” “Despite the fact that the world would be a better place without that bastard, I have an alliance with him, a truce that invokes peace in my territory that I intend to keep in place. I won’t kill him unless he leaves me no other option.” “That’s how you treat people who you have truces with?” “He killed my father and he followed you, Lilah, which, I repeat, was a threat. You bet the fuck that’s how I treat him.” “You think he killed your father, and I don’t think him following me was a threat. He gave me a clue that led me someplace that I don’t quite understand. But there’s an answer there. I need to talk to him.” “What clue? What answer and what question?” “I’ll talk to him,” I insist. “Is that how you want to play this? You want to be complicit in his kidnapping and whatever comes next?” “Now you’re protecting my honor? I just made that man think that I came over here to play a sex game with you.

” “Because it was the right decision. No matter who or what we are in private, to that man you’re my woman, and if he touches you, he dies. That’s the message you needed to send.” “No. What I needed to do was arrest you both.” “On what charges, Lilah?” “Kidnapping for you,” I say. “He wouldn’t press charges. There’s no crime here. Walk away.” Now I step back, my badge the invisible line between us.

“If he ends up dead, I will arrest you. Do you understand? I’ll have to.” “I told you. I won’t kill him unless I have to.” “Spoken like the true patriarch of the Mendez cartel.” “I am who I have to be for reasons I hope you never have to understand. And as for arresting me, everything we’re saying is being recorded, Agent Love.” “Now you’re threatening me?” “I’m still protecting you,” he says. “I’m setting you free. Now you don’t have to question your decision to walk away.

I made it for you.” “Fuck you, Kane.” “Later, Lilah. What did the old man tell you?” “I’ll talk to him myself. You’re recording me. I have nothing else to lose by staying.” “You’re leaving, and when you wake up tomorrow morning, remember two things: you were never here, and I did what I had to do to protect you.” The way he says those words, cold and calculated, sends a chill down my spine. “What does that mean, Kane?” “You’re going to leave now, Lilah.” Those words are the proverbial slammed door.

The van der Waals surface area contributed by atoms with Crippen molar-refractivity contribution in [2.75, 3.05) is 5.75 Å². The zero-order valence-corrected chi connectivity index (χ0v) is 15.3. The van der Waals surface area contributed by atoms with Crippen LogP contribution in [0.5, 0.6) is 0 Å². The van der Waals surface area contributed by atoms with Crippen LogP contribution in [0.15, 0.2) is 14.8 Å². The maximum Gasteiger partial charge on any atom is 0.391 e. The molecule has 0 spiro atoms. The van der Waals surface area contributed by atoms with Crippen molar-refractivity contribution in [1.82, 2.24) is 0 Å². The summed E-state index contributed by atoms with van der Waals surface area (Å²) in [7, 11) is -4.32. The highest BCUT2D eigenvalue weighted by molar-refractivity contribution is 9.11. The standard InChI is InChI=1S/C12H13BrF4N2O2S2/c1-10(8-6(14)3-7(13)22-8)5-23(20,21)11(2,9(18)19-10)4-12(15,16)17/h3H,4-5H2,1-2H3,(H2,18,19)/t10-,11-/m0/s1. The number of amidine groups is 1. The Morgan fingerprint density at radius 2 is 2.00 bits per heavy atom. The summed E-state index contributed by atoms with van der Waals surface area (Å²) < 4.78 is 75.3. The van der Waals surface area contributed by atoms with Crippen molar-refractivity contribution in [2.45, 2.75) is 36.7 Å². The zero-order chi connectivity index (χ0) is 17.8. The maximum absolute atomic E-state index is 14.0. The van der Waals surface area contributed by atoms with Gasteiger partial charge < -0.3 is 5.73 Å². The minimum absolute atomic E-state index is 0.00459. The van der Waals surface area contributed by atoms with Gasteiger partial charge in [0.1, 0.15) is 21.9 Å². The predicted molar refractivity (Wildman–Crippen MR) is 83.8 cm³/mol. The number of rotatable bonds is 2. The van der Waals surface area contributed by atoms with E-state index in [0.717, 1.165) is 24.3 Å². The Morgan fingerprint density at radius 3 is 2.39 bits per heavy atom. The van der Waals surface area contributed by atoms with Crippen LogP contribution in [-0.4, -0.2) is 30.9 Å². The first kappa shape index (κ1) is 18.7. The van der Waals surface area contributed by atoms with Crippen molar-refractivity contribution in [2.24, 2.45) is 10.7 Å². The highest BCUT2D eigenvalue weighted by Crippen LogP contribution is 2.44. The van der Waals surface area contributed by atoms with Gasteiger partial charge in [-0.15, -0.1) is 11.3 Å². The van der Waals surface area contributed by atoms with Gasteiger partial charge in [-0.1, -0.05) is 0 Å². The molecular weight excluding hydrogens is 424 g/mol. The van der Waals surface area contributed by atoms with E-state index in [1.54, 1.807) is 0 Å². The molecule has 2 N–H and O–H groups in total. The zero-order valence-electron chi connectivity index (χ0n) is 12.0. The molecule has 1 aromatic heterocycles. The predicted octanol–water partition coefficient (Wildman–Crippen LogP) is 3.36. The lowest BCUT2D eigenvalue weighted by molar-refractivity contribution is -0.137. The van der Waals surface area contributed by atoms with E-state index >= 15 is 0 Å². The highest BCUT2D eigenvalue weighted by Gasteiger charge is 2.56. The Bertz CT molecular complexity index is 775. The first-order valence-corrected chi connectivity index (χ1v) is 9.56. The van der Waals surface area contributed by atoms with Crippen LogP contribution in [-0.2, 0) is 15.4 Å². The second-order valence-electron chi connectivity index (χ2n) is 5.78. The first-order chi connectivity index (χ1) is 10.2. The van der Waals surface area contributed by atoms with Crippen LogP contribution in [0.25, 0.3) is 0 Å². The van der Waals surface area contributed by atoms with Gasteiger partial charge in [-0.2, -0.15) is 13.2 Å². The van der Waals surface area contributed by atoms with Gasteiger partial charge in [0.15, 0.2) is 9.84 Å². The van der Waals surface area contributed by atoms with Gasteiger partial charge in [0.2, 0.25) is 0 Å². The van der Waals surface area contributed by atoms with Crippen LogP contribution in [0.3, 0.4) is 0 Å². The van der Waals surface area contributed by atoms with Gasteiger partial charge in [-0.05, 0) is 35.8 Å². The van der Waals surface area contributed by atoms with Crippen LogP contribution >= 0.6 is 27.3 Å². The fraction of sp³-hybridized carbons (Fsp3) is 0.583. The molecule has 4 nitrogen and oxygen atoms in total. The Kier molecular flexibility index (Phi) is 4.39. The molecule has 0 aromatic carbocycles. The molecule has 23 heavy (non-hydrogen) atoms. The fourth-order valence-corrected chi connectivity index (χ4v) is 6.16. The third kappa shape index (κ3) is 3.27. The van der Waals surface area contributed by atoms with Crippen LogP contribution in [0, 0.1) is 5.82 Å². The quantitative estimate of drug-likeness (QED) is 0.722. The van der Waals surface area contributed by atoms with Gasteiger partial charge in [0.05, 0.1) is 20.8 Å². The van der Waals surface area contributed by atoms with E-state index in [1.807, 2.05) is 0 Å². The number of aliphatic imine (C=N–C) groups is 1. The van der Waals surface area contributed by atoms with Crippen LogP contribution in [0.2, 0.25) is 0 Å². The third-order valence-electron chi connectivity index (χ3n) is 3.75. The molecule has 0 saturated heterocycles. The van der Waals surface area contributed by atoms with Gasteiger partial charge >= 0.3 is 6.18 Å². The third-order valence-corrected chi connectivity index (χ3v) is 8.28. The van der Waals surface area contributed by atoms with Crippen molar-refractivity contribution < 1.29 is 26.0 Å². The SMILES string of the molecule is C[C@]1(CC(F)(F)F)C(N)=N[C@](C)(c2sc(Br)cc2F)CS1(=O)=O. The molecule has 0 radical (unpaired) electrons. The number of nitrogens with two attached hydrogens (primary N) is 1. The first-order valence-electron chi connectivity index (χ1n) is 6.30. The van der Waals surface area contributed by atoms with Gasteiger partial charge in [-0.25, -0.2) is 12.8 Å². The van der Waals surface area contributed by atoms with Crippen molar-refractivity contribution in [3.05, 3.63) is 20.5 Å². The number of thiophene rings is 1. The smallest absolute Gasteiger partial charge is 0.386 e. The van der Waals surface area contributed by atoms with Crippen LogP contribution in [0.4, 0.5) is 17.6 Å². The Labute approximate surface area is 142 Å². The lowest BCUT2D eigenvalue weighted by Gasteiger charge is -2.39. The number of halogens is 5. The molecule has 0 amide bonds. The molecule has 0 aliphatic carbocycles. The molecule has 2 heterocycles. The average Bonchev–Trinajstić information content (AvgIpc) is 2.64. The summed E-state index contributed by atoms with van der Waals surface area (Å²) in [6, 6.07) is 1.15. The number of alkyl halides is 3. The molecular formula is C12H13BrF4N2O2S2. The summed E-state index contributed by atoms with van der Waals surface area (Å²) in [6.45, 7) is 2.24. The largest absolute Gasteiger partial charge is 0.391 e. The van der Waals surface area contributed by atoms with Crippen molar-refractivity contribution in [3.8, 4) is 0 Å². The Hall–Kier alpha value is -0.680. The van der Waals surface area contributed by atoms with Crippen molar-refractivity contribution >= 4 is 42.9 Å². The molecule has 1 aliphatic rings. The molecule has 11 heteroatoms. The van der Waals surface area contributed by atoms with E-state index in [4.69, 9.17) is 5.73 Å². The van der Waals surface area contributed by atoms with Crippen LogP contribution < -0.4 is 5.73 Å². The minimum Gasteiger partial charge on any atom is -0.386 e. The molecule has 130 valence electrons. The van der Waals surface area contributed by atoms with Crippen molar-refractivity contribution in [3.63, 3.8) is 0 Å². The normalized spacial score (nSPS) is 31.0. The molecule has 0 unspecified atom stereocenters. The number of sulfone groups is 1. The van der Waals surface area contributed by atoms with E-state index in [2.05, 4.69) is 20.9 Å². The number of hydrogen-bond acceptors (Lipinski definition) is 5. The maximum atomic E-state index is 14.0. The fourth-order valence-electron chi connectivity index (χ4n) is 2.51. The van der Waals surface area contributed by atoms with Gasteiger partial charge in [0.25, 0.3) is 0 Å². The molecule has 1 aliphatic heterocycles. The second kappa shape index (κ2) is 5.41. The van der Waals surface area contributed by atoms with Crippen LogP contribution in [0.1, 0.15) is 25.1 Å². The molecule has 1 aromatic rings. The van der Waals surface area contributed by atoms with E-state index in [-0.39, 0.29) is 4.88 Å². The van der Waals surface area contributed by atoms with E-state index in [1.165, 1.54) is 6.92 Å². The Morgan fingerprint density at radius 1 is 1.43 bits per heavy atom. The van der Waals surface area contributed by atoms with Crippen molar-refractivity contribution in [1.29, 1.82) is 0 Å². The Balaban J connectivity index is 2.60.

He’s shut me out. I see it. I feel it, and since I’m the only person on this planet who has ever influenced him, that’s dangerous for everyone he intends to punish. “On one condition,” I barter. “Sorry, beautiful. As much as I enjoy the challenge of your conditions, not this time.” His hand comes down on mine on the counter. I pull back, but not before I feel the pinprick, which might be nothing, except that this is Kane, and just as he says nothing without purpose, his actions follow the same rules. “Holy fuck,” I hiss as the room starts to spin. “What did you just do to me?” “Gave you the gift of deniability.

” I sway and he catches me, and my fingers close around his shirt, anger surviving the haze overwhelming me. “I’m going to . Fuck you, Kane.” The stupidity of how those words have come together is the last thing I remember before everything goes dark. CHAPTER TWO I blink into a bright light, focusing on flat white space that resembles a ceiling, and holy hell, I can’t seem to move. No. I can’t seem to want to move. My body is heavy, my mouth cottony. And just for kicks and laughs, someone seems to have added Orajel to the mix, or some kind of numbing agent, because despite the bitter taste tormenting me right now, I can’t seem to find my tongue. Oh fuck.

I can’t find my tongue. Adrenaline surges through me, and I jerk to a sitting position, somehow flinging my lead arm forward and up to smack myself in the chin. I proceed to bite the shit out of my no-longer-missing tongue, the metallic taste of blood melding with whatever the hell that other gross-ass taste is in my mouth. My fists land on either side of me on the mattress, and I slowly scan the room, because outside of knocking the hell out of myself, I’m too dazed to do anything fast. The good news, though, is that I’m in my Hamptons bedroom, and as a side observation, the throw that belongs on the chair in the corner is on top of me. The bad news is that I don’t remember grabbing the throw, let alone how the hell I got into the bed. And unless I’ve suddenly added sleepwalking craziness to the list of crazy I already own, either someone put me here or I’m suffering from memory loss. I try to move, but that leaden feeling in my limbs just won’t go the fuck away, and the sensation of being trapped sends my mind to a dark, cavernous place: to the past. An image shoots through my mind of me on the beach, sand at my back, with the heavy weight of my attacker on top of me. No idea how I’d gotten there, but on some level, I knew I’d been drugged.

And then I’m replaying it. Damn it, I don’t want to replay it. But it’s there, in my mind, and it just comes to me. I’m standing on the beach, the wind blowing in my hair, salt on my lips. And then there is a man grabbing me. I can’t see his face. I can’t see his face. I start to fight, shoving and kicking. I need my gun. Where is my gun? I can’t get my body to work.

I can’t get him of me. My shirt rips and sand is at my back. His body is on top of me. “I’ll kill you!” I shout. “I’ll kill you!” His mouth presses to my ear. “You’ll be too dead to kill anyone,” he promises, his voice low, gravelly, accented. “But not until I’m done with you, which won’t be soon.” “No! No!” “No!” I shout, and still stuck in that memory, in that same heavily drugged sensation that I’d felt when trapped under that monster, I find the will to throw off the blanket. Fighting for control of my body, I lift my arms and start waving my hands in the air, forcing sensation to return. Once I succeed, I start moving my legs, and that’s when my hand comes down on the heavy steel of Cujo, my trusty shotgun, resting next to me.